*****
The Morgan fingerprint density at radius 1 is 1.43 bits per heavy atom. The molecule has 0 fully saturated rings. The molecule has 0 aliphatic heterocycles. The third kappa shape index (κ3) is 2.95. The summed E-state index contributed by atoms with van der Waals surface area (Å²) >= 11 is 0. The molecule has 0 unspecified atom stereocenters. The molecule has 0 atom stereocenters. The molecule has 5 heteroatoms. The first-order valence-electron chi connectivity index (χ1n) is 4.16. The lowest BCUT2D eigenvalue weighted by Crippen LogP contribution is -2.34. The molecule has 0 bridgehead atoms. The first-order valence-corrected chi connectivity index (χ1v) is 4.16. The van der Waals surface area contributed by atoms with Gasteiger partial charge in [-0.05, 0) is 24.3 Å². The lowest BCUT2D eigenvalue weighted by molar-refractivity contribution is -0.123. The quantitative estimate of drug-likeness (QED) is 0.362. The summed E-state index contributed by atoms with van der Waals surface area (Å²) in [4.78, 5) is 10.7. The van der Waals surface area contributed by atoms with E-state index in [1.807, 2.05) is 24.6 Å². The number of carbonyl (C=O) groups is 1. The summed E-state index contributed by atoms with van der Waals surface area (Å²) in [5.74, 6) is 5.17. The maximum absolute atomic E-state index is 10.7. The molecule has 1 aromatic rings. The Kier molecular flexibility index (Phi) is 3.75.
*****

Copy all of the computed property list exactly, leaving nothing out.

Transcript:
The Morgan fingerprint density at radius 1 is 1.43 bits per heavy atom. The molecule has 0 fully saturated rings. The molecule has 0 aliphatic heterocycles. The third kappa shape index (κ3) is 2.95. The summed E-state index contributed by atoms with van der Waals surface area (Å²) >= 11 is 0. The molecule has 0 unspecified atom stereocenters. The molecule has 0 atom stereocenters. The molecule has 5 heteroatoms. The first-order valence-electron chi connectivity index (χ1n) is 4.16. The lowest BCUT2D eigenvalue weighted by Crippen LogP contribution is -2.34. The molecule has 0 bridgehead atoms. The first-order valence-corrected chi connectivity index (χ1v) is 4.16. The van der Waals surface area contributed by atoms with Gasteiger partial charge in [-0.05, 0) is 24.3 Å². The lowest BCUT2D eigenvalue weighted by molar-refractivity contribution is -0.123. The quantitative estimate of drug-likeness (QED) is 0.362. The summed E-state index contributed by atoms with van der Waals surface area (Å²) in [4.78, 5) is 10.7. The van der Waals surface area contributed by atoms with E-state index in [1.807, 2.05) is 24.6 Å². The number of carbonyl (C=O) groups is 1. The summed E-state index contributed by atoms with van der Waals surface area (Å²) in [5.74, 6) is 5.17. The maximum absolute atomic E-state index is 10.7. The molecule has 1 aromatic rings. The Kier molecular flexibility index (Phi) is 3.75.